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    Forensic Scientist

    If you are wondering how to become a forensic scientist, below are tips and advice on training for and beginning careers in this area of biology and chemistry, as well as science and research job prospects in the UK.

    The Job Description
    Forensic scientists locate, examine and prepare traces of physical evidence for use in courts of law. They use the principles of biology, chemistry, and maths to obtain and analyse evidence from a variety of sources, including blood and other body fluids, hairs, textile fibres, paint and glass fragments, footwear and tyre marks.

    As a forensic scientist, your work will vary according to your specialism, but can include:

    blood grouping and DNA profiling
    analysing fluid and tissue samples for drugs and poisons
    identifying, comparing and matching various materials
    examining splash patterns and the distribution of particles
    analysing handwriting and questioned documents
    being expert in explosives, firearms and ballistics
    researching and developing new technologies
    recovering data from computers, mobile phones and other electronic equipment (known as ‘electronic casework’)
    advising at crime scenes
    giving evidence in court (if you have been trained as a ‘reporting officer’).
    You would use sophisticated techniques and equipment to examine evidence. Liquid and gas chromatography, infra-red, ultraviolet-visible and fluorescence spectroscopy, and polarising, fluorescence and scanning electron microscopy are used alongside more traditional methods such as photography.

    Person Specification
    The key personal attributes of good forensic science professionals include:

    an enquiring mind and a logical and analytical approach
    patience and concentration
    highly-developed observational and scientific skills
    objectivity and personal integrity
    a high degree of accuracy and attention to detail
    the confidence to justify your findings when challenged
    strong written and spoken communication skills
    the ability to work well alone and in a team
    the ability to meet deadlines.

    How to become a forensic scientist
    You will usually need a degree in scientific subject to become a forensic scientist, although this can vary between some employers.
    You could start as an assistant forensic scientist if you have four GCSEs (A-C) including English and biology, chemistry or maths, plus one A level in chemistry or biology. You would need a scientific degree to be able to progress to forensic scientist.

    You would usually start as a trainee forensic scientist. For this, you will need a good honours degree (class 2:2 or above) in a biology or chemistry-related subject. Many trainee forensic scientists also have a postgraduate qualification. You should check entry requirements carefully, as not all degrees provide the right level of scientific knowledge needed for the job.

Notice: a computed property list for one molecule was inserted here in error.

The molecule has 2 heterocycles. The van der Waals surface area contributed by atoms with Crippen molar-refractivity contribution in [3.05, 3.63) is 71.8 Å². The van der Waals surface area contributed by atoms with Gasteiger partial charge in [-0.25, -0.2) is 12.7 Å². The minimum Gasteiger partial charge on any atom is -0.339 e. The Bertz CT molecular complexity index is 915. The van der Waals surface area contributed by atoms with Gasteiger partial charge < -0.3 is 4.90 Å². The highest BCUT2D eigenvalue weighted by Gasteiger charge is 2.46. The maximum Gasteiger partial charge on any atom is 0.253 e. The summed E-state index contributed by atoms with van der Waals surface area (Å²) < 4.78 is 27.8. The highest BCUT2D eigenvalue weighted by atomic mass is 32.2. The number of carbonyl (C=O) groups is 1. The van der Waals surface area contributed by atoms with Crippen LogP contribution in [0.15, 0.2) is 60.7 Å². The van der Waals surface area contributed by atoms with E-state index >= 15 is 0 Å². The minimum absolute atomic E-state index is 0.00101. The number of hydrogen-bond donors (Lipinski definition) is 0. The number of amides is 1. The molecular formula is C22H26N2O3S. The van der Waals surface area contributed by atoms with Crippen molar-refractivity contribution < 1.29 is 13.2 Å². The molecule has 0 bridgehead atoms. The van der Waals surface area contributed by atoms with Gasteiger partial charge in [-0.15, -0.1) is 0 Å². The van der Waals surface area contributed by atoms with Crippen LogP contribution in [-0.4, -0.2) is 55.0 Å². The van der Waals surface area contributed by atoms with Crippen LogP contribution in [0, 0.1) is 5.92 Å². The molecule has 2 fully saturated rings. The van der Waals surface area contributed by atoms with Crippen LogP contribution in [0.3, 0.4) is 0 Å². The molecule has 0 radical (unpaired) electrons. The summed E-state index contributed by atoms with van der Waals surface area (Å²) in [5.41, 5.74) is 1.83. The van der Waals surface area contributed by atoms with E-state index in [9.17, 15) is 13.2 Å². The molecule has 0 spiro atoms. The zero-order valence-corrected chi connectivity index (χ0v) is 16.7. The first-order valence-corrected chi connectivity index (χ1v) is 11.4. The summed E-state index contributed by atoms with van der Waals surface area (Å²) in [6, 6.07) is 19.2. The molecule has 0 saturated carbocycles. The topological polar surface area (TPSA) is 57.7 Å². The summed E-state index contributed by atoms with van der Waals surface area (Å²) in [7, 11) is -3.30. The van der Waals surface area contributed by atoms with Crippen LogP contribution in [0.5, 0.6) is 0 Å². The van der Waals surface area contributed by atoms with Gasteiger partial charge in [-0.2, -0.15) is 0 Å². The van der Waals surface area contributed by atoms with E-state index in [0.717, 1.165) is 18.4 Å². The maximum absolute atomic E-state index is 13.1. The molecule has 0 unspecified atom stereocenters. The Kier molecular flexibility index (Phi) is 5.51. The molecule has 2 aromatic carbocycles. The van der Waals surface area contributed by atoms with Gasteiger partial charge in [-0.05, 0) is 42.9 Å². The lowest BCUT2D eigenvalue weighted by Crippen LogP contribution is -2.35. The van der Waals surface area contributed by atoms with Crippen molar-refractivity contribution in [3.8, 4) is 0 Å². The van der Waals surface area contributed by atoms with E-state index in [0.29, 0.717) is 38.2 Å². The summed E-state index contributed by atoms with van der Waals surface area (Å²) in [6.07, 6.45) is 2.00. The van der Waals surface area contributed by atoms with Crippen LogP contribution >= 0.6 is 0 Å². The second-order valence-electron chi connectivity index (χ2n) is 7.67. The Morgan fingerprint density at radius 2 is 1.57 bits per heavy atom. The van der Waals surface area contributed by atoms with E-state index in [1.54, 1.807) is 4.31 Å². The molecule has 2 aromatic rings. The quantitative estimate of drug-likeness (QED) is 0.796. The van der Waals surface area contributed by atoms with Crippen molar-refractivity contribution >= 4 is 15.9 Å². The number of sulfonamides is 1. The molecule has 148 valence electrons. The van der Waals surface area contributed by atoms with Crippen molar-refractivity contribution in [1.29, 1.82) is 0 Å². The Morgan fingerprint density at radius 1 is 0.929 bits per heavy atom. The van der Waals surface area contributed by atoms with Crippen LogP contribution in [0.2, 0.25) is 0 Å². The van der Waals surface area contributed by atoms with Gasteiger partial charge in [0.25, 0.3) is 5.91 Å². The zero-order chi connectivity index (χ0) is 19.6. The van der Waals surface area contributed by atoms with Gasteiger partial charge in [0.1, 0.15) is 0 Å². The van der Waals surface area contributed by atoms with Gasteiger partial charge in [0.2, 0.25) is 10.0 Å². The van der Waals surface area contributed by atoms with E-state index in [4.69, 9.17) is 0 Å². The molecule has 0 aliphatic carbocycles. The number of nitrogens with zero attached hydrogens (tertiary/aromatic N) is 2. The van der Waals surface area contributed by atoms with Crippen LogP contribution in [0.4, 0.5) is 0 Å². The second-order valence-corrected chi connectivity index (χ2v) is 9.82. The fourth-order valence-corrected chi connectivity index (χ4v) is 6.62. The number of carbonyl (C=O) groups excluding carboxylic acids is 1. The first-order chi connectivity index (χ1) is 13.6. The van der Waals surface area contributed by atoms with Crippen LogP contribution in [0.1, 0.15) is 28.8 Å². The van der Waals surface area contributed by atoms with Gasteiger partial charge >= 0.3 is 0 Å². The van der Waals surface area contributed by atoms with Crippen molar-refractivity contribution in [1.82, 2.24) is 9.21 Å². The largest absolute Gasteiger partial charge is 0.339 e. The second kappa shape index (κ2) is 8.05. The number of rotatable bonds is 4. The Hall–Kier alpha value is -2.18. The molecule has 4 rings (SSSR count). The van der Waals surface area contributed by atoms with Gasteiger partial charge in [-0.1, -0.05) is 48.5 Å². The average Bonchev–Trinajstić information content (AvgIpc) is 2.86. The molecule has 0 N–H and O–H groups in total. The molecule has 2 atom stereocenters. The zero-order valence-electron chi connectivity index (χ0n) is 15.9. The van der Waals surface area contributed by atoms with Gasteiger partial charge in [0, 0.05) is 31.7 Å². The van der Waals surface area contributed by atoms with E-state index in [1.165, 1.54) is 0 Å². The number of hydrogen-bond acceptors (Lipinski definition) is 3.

Employers are likely to look more favourably on your application if you have at least six months’ relevant work experience in a laboratory. If you wish to specialise in electronic casework, you may be accepted with qualifications in computing, electrical engineering, electronics or physics, plus relevant work experience.

    To work for the Forensic Science Service (FSS), which employs most of the forensic scientists in England and Wales, you must be a citizen of the UK, EU, EEA or Commonwealth, and you must have been resident in the UK for at least three years.

    Training and Development
    As a trainee forensic scientist, you would learn on the job from experienced scientists, through a combination of in-house courses and practical casework (similar to a professional apprenticeship).

    Some trainee posts with the Forensic Science Service (FSS) are for trainee reporting officers, who are trained to provide impartial scientific evidence to support the prosecution or defence in criminal and civil cases. Training as a reporting officer takes around 18 months.

    You could also choose to take Forensic Science Society diploma courses in areas such as crime scene investigation, document examination, fire investigation, firearms examination and forensic imaging.

    It is possible to progress from assistant to forensic scientist by completing a relevant scientific degree part-time.

    Working at any level in forensics, it is essential you keep up to date with the latest developments in research and lab techniques.

    The Pay (a rough guide)
    Starting salaries are usually around £20,500 a year.
    With experience, earnings may reach £25,000 to £30,000.
    Senior forensic scientists may earn £45,000 or more.

    Job Prospects
    Most forensic scientists in England and Wales work for the Forensic Science Service, at one of its 11 sites around the country. Some scientists work for independent organisations that provide forensic science services to the police, or in public health laboratories, universities and companies that deal with specialised areas such as fire investigation or examining questioned documents.

    In Scotland, police forces recruit their own forensic scientists, while in Northern Ireland the regional government is the main employer.

    Jobs may be advertised in the local and national press, on the Forensic Science Service website, and in scientific journals such as the New Scientist.

    Useful research and science resources:
    Forensic Science Society
    18a Mount Parade
    Harrogate
    North Yorkshire
    HG1 1BX
    http://www.forensic-science-society.org.uk

    This page is for forensic scientist careers advice and training opportunities.

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